An update from the White Helmets
By Raed al-Saleh, head of the White Helmets
For years, we at the White Helmets have tried to save every life we could, pulling families from beneath the rubble after bombs dropped by Syrian and Russian warplanes exploded onto homes, hospitals, and schools. I hoped that the international community would match their words with deeds and take serious steps to protect civilians in Syria, but after each horrific crime the only response the world’s most powerful countries could muster was empty words of condemnation and outrage.
And on Friday the indifference has reached a new level when Russia and China blocked one of the last lifelines — cross border aid from Turkey, meant to help four million people in need of humanitarian assistance. The crisis for civilians trapped in Idlib is about to get even worse.
This veto comes at a time when the city of Maarat al-Numan and surrounding areas in southern Idlib are witnessing some of the heaviest attacks of the conflict. 144 people have been killed in December alone, including 34 children. In just three days more than 25,000 families have fled their homes. The warplanes are targeting everyone even those fleeing. This is part of a brutal escalation by the Syrian regime and Russia that started in April. More than 1,600 civilians have been killed as a result, 392 of whom are children. 68 hospitals and medical centres and 55 White Helmet centres have been targeted.
These attacks have made it increasingly difficult for our volunteers to ensure injured civilians get the medical attention they need immediately. With many hospitals bombed out of service, our teams often have to transport the wounded for more than 100 kilometres to the nearest functioning hospital.
For our volunteers in Idlib, 2019 has been like a long day of judgement. We mourn 16 volunteers who lost their lives this year, most in double-tap airstrikes, where warplanes return to bomb for a second time after our rescue workers have gathered to help the injured. Russian reconnaissance aircraft monitor our missions and target them, destroying life-saving equipment and ambulances.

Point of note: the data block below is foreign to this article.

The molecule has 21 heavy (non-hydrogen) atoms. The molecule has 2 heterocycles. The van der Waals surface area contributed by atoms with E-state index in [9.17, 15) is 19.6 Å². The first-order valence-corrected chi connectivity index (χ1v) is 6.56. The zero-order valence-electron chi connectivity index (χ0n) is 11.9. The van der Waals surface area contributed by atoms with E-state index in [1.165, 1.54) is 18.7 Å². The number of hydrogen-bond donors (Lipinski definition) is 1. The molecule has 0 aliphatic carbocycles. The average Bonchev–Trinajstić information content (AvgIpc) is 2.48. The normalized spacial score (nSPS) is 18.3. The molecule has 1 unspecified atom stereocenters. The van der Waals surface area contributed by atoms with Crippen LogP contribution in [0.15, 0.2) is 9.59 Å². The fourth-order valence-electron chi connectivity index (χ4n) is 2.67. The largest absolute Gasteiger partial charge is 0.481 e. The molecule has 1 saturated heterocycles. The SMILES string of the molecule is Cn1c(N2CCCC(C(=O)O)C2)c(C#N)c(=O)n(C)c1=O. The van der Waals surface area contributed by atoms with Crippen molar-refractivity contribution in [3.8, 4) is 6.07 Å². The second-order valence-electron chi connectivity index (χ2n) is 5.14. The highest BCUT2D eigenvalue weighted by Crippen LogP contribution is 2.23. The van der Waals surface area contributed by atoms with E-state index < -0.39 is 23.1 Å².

Everything is calculated and designed to make life as unbearable and horrific as possible so that people have no option but to flee. We’ve seen it before in Aleppo, Eastern Ghouta, and elsewhere. But while previously civilians fled to Idlib, this time the people of Idlib have nowhere left to flee.
All of this has taken a heavy toll on our volunteers, many of whom are among the most affected by the bombs. As I write these words, my teammate Anwar is mourning the loss of his three little girls and his wife. He received an emergency call while on duty about bombing and artillery shelling on his town. When he arrived to the site of the attack to rescue the injured, he found his own house bombed and completely destroyed, his entire family killed.
The humanitarian crisis–the worst we’ve seen in eight years of conflict–continues to worsen. The aerial attacks have forced more than a million people to flee their homes to the relative safety of areas close to the border with Turkey. But in Idlib, nowhere is safe. On November 20, the Syrian regime carried out a horrific massacre in al-Qah camp for internally displaced persons, leaving at least 16 civilians dead and 50 wounded.
The funding cuts by international governments have only exacerbated the crisis. Many families are sleeping in the open with only olive trees as their shelter, or in makeshift camps with no electricity, running water, or adequate sanitation. The existing camps are overwhelmed, and while our teams and partners in local organisations are doing everything they can to help, the scale of the crisis is far beyond their capacity.
It seems that 2019 was the year the international community and the United Nations completely abandoned Syria and politicians have even run out of words of condemnation. My biggest fear as the year comes to a close is for the attacks to intensify further causing new waves of displacement. There is nowhere left for people to run to. Every olive tree has become a tent and every camp has exceeded its capacity ten times over.
I still cannot understand how the world’s most powerful nations can meet those horrors with silence and inaction. But I know that as long as we can save a single life, we will continue to dig for it from the depths of death and destruction. Every man and woman of the White Helmets has made that pledge when they joined.
Our group has saved 4,530 lives this year and more than 120,000 since our formation. For us, this is our greatest accomplishment: offering a glimmer of hope for the Syrian people in the face of utter failure from politicians and world leaders. I hope 2020 will be the year the world finally steps up to end the suffering of Syrian civilians and hold all war criminals to account. It’s not too late to save lives.